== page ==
After encrypting your videos and classifying them into convenient chapters and sub-chapters you can make them available to your users through an internet download, or pass them on a loaded USB flash drive or burn them into a set of branded DVDs. There is no need to protect the encrypted videos because they are of no use to anybody. They can be safely offered as a public download, but of course, with the instructions that the videos can only be played through your special player, and that too after getting a valid license from you. It is suggested that if you are publishing your videos on a website, then you should also place the video player alongside so that your prospective customers can download the player and use it to go through the trial minutes offered for your videos. This also helps in avoiding customer calls at a later stage, because customers who haven't paid yet prefer doing simple things themselves, and are less likely to push the panic button. So what happens afterwards? The user plays one of your videos and moves past the trial minutes. At this point he is presented with a dialog box that shows an eight digit token code. If the player is integrated to a payment gateway, then he is instead shown a link for making his payment. In the former case it will be your responsibility to send a license file to your user. But if he goes through the payment gateway, then a pre-configured license is automatically downloaded and applied. After that the user can keep watching the videos till the license restrictions are surpassed, at which point she has to again seek a fresh license.
The third software is the license generation software. This is available in three flavors - as a desktop application, as an online web application, and as a payment gateway integration. The simplest to understand is the one available as a desktop application that you have to install on your own Windows PC. A user who has been restricted from going beyond the free minutes sends you his eight digit token, which is generated by the video player by combining the serial numbers of various hardware peripherals, including the fixed hard disk. This ensures that the token is almost unique for every user, because the hardware serial numbers are themselves globally unique and usually burnt in by the respective manufacturers. The player also ensures that this eight digit token doesn't remain same if the user un-installs the player, and then installs it back, or if the current license has expired. You have to enter this token into the license generator and set a number of parameters like the expiry date, the number of plays allowed, or whether there is going to be no expiry date, and whether the player can run with a dual monitors, or whether the player can run inside a virtual machine, and a few more of them that you can yourself check out by installing the software. All these restrictions are not guaranteed to be obeyed, but the player does try to ensure a wider compliance. After making your choices you have to hit the OK button, and you are prompted to save it somewhere. This license has to be emailed to the user, who can apply it to begin watching the videos without any restrictions.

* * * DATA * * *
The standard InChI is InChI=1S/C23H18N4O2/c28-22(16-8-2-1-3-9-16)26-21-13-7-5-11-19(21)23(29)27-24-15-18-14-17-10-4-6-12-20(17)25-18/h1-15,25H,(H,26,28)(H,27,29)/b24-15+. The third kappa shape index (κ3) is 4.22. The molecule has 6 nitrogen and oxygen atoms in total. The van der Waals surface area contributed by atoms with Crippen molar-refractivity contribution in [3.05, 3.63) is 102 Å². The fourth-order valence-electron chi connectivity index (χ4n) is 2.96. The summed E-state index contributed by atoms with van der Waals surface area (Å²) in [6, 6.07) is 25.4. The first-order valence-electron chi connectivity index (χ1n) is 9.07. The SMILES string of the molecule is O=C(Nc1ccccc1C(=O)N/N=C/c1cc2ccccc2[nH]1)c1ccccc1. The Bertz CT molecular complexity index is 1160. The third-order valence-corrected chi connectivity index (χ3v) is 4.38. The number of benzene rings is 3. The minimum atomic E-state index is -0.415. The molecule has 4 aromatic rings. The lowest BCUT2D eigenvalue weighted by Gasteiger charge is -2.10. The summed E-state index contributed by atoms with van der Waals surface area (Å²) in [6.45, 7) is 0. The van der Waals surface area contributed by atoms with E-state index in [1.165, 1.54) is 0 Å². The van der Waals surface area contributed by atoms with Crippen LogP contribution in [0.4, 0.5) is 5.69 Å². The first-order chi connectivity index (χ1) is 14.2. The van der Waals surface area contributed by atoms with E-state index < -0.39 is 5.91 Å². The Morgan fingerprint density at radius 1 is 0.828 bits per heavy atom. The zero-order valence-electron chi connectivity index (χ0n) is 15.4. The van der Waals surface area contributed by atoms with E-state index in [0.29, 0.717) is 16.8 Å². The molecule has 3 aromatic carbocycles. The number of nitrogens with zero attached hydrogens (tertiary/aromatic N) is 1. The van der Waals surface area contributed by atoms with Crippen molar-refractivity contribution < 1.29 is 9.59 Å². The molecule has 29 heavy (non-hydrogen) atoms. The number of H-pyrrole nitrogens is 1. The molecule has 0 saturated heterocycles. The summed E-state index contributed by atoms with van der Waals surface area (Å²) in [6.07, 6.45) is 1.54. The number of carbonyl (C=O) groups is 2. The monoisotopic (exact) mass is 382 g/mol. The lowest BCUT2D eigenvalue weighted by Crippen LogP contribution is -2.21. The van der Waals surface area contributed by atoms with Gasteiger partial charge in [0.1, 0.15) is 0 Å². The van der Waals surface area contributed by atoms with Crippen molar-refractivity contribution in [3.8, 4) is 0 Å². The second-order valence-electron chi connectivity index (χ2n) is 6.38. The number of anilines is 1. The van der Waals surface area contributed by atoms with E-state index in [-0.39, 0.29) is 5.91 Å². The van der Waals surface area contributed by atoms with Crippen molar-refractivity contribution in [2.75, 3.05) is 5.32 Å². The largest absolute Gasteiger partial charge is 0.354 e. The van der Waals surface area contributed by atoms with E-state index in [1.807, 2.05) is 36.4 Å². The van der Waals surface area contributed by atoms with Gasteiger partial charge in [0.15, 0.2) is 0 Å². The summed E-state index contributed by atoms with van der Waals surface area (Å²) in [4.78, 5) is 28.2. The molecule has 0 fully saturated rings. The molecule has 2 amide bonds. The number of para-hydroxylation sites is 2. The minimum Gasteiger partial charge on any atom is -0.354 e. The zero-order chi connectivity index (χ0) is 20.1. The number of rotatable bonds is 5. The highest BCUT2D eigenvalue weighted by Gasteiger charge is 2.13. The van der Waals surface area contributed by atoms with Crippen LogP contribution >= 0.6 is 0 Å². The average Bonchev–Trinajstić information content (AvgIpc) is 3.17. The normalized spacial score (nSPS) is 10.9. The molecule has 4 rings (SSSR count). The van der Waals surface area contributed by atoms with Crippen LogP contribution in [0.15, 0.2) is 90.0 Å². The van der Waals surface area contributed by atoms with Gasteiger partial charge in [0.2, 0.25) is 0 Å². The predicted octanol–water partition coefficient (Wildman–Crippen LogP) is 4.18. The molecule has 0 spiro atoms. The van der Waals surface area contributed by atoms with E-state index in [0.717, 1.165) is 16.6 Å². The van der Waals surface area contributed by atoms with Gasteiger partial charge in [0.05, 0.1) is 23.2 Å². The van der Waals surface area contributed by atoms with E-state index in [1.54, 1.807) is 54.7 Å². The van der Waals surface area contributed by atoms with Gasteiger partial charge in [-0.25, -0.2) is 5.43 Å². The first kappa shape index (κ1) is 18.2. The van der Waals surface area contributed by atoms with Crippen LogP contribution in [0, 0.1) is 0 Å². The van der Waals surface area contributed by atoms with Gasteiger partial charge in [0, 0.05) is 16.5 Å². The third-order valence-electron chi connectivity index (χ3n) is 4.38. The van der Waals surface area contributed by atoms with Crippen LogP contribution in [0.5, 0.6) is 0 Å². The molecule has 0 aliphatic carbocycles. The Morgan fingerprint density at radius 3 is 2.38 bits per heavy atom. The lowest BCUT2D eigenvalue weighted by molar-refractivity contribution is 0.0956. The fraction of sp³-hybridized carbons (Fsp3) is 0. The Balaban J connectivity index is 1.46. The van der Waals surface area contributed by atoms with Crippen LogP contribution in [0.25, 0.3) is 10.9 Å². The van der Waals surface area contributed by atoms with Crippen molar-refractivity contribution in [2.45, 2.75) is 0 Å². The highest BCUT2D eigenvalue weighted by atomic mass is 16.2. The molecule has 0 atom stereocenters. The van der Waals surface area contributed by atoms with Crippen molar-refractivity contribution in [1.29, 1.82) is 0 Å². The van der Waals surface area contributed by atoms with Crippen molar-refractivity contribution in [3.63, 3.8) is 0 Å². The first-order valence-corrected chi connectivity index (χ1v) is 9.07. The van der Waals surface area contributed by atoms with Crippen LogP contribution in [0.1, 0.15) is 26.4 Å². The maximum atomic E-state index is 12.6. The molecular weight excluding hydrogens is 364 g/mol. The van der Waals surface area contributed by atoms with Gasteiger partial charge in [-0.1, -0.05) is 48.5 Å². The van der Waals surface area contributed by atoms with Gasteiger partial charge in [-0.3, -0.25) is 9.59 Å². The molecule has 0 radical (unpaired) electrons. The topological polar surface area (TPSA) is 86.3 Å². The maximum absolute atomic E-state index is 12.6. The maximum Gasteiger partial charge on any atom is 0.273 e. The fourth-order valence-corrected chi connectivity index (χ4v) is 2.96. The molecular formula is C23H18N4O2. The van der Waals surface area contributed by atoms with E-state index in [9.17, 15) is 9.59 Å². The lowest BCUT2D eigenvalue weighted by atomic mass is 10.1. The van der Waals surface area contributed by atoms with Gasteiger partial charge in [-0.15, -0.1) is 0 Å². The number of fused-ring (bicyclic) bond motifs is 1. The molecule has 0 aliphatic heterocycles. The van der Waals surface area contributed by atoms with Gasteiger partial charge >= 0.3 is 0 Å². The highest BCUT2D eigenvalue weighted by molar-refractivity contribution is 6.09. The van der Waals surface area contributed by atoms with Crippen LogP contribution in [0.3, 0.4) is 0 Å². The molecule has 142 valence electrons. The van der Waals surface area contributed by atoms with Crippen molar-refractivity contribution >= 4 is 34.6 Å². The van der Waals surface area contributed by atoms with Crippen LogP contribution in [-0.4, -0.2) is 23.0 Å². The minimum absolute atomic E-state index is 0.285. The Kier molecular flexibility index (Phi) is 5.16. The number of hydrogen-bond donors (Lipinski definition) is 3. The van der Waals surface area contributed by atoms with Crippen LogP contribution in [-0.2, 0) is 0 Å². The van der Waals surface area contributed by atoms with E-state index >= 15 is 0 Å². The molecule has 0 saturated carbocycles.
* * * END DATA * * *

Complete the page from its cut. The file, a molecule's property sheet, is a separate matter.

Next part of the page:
This Blog Post/Article "Video Copy Protection Software" by Parveen (Hoven) is licensed under a Creative Commons Attribution-NonCommercial-ShareAlike 4.0 International License.
Updated on 2019-08-18.